Why Time Travel Is Already Possible, According To NASA

Many of us have seen science fiction or fantasy movies, or read novels that feature time travel. One of the most famous of these is the "Back to the Future" trilogy from the '80s which starred Michael J. Fox as Marty McFly and Christopher Lloyd as Doc Brown. In the trilogy, Doc Brown hilariously turns a DMC DeLorean into a time-traveling machine that brings him and his compatriot on adventures through time. The concept of time travel has wide appeal in popular culture as, let's face it, who wouldn't want to be able to travel into the past or the future?

The reality, however, is somewhat more mundane. While we can't necessarily time travel in the way we imagine, powerful telescopes like the Hubble space telescope do actually let us look back in time to how the universe once was. It might not be as exciting as traveling through time in a DeLorean, but it is certainly the next best thing. For example, early this month, astronomers announced that they had observed a star, (dubbed Earendel), that existed as little as 900 million years after the Big Bang. 

This star is believed to be one of the earliest stars in existence and is thought to have died in a fiery explosion 13 billion years ago. However, because the light from Earendal has taken over 13 billion years to reach the Hubble telescope, we have effectively been able to look back in time to what Earendel looked like before it exploded. 

We can travel in time, just not like in the movies

Earendel was observed using an effect where the fabric of space-time is warped by gravity – a phenomenon predicted by Einstein. This causes light to bend as it passes by objects with large masses, like planets, suns, or even galaxies, allowing us to see around and even behind these objects. The effect is known as gravitational lensing and is part of Einstein's theory of general relativity. Einstein's theory also has implications for how we experience time, which, as it turns out, is relative. At a most basic level, as NASA explains, we all travel through time at approximately the same speed of one second per second. But the way we experience time changes according to both how fast we are traveling and the way gravity influences space-time.

NASA described an experiment to show that the faster you travel, the slower you experience time. It involved having a clock measuring time on the ground and a clock measuring time onboard an airplane traveling in the same direction as the Earth rotates. After the plane finished its journey around the globe, the scientists found that the clock on the plane had traveled through time slightly slower than the clock on the ground. Because of these same time dilation effects, after spending 1 year in space on the low Earth-orbiting ISS, astronaut Scott Kelly was technically 0.01 seconds younger than his twin brother Mark who stayed on Earth.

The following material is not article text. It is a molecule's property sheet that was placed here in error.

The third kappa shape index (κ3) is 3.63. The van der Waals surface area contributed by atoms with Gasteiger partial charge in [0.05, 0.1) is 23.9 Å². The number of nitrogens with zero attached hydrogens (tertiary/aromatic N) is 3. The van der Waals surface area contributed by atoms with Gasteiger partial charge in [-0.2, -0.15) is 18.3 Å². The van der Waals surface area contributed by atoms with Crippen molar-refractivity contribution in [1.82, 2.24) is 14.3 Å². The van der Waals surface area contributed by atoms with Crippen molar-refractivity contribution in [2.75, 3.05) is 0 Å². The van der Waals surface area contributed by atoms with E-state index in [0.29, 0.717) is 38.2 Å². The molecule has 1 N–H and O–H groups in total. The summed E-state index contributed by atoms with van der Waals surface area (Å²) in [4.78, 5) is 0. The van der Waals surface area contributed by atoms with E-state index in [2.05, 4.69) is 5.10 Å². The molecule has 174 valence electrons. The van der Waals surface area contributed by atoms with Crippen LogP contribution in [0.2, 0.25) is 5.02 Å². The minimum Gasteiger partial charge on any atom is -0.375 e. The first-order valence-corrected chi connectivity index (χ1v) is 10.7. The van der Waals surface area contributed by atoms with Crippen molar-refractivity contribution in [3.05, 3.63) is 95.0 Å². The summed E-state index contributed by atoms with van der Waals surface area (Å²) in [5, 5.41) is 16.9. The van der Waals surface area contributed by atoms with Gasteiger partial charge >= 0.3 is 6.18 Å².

Time travel in everyday life

Many of us have used GPS on a phone, a watch, or while driving a car to navigate. For some of us, it's an everyday tool we can scarcely live without. However, as you may know, GPS relies on satellites, (31 in total), of which at least four are needed to communicate with your device on the ground to accurately let you know where you are located or help navigate you to where you want to go. 

However, as these satellites are orbiting above the Earth at 12,550 miles above the surface, and thus at a height where the effects of Earth's gravity are considerably weaker than they are on the surface, time actually passes more quickly – by a fraction of a second. As a result, the scientists who run the global GPS system have to compensate for this difference in how time passes for the system to offer a level of accuracy that's useful to you in real-time. So while we aren't currently able to travel through time in the most extravagant ways we've come to wish for courtesy of science fiction stories, we are each time travelers anyway — so says NASA!